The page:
What to Do BEFORE That Summer 5K or Mud Run

With intense fitness programs on the rise, a sports medicine doc with DMC Medical Group offers advice for parents looking to get in shape.

Feeling inspired by your friends on social media who always post pictures from their latest marathon, mud run or cool new gym?

If you think it looks like fun, you’re probably right – and you’re not alone. Unique ways to get in shape are growing faster than ever, from running through an obstacle course in the mud to “insanity” workouts and adult sports leagues. For many parents of young kids, these trendy workouts can seem like the perfect way get some physical activity in the summer, make new friends and snag a little time away from the stress of daily life.

“For people to do something sustainably, it has to be entertaining,” says Dr. Nicholas Moore, M.D., a primary care physician and sports medicine specialist with DMC Medical Group, who sees patients in West Bloomfield. “Finding something that you really like makes it a lot easier to go and do it.”

But trendy programs can also be problematic, especially when the people participating aren’t ready for the intensity the class or event requires.

“The fad part is the downfall, too, because you’ll have these people who should not be doing X, Y or Z and kind of going beyond their limitations,” he explains.

So what should you do if you want to safely try something new like a CrossFit class, 5K or even roller derby? Take it slow, he says, and talk to your doctor first. As a physician who provides coverage for two local high schools, a roller derby team, the Detroit Red Wings and other athletes, Nicholas Moore, M.D. sees on a regular basis why these recommendations are so important.

“Kids have to get this sports evaluation and checkup each year, but adults in the community going to run a Tough Mudder or playing in their soccer league don’t have to,” he points out. “It’s good to get out and be active and there are tons of opportunities to do something new. But if you have previous injuries or you’re vastly, dramatically changing the intensity of your exercise, then you need to get checked out first.”

If you don’t, there’s a lot that could go wrong. Potential problems range from musculoskeletal injuries to blood sugar problems, exacerbating your asthma or even cardiac arrest.

“People should talk with their physician before starting an exercise regimen. You shouldn’t just go out and run 10 miles,” Nicholas Moore, M.D., explains. “We have some set things we go through with the person before they start that. Maybe they need an EKG or a stress test or something else.”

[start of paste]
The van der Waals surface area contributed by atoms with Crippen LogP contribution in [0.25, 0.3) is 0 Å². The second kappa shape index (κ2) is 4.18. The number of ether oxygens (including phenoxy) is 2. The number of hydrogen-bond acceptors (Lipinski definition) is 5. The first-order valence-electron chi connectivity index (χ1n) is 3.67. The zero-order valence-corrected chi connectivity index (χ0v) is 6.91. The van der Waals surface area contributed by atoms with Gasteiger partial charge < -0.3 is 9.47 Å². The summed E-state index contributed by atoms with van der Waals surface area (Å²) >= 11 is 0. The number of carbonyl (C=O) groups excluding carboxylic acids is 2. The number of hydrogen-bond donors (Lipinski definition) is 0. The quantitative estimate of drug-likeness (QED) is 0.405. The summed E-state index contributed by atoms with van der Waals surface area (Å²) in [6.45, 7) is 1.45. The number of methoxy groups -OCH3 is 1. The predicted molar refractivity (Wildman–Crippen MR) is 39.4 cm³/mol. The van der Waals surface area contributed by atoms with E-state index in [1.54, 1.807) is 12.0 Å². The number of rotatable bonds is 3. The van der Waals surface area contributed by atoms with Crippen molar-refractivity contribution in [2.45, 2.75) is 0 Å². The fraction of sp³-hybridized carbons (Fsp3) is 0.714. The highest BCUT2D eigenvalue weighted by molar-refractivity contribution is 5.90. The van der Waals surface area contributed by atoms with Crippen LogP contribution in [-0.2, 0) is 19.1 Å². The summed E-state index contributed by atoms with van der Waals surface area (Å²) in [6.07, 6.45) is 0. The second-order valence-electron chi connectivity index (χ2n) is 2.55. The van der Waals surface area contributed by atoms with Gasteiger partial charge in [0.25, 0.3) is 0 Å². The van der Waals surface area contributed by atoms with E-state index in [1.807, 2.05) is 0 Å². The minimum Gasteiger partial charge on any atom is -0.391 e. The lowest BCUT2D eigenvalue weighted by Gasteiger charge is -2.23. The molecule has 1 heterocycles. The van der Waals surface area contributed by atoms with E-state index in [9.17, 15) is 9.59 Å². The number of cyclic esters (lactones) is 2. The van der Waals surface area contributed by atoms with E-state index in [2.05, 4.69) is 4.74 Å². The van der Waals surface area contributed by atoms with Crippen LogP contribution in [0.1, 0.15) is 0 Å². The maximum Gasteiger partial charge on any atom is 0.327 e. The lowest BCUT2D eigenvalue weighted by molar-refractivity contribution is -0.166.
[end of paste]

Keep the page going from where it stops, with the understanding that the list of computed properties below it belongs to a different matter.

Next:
Don’t let fear hold you back, though. Once you’ve cleared it with your doctor, getting involved in a physical activity you think you’ll enjoy is a great thing for your health.

“Many of these things are not super competitive; people go and they run at the pace of their group. It’s more of a team-building thing than it is a race,” he says of local runs and obstacle courses offered around southeast Michigan. “The Tough Mudder motto is, ‘When was the last time you did something for the first time?’ It’s people pushing themselves and doing something new.”

As you get started, be sure to ease into your new workout routine.

“You just have to be smart any time you’re beginning an exercise program doing something new,” he advises. “Know your limitations, progress slowly and seek guidance or advice depending on what it is.”

Some of the most common injuries, he’s noticed, are when adults go from no activity at all to suddenly doing something like CrossFit, a high-intensity fitness program.

“Many people get injured doing it,” Nicholas Moore, M.D., says. “If you go from never having done that activity to suddenly trying to do a crazy Olympic lift, somebody is going to get hurt. If your coach has evaluated you, you should start very slow with those things.”

The highest risk of injury is when you first start a new fitness program, so remember to take it slow and be aware of any symptoms that emerge. Warning signs of a problem include pain or swelling, instability, headache, dizziness or nausea.

“In general, people are realizing we need to be fit and be active,” he adds. “There is a big push in medicine for it, and people are talking about it more and more.”
Just make sure it’s safe, fun and sustainable. “Anyone can do a crazy diet or workout, but you want to have something sustainable over your lifetime.”

For more information or to make an appointment with a DMC Medical Group physician, visit DMCMedicalGroup.com.


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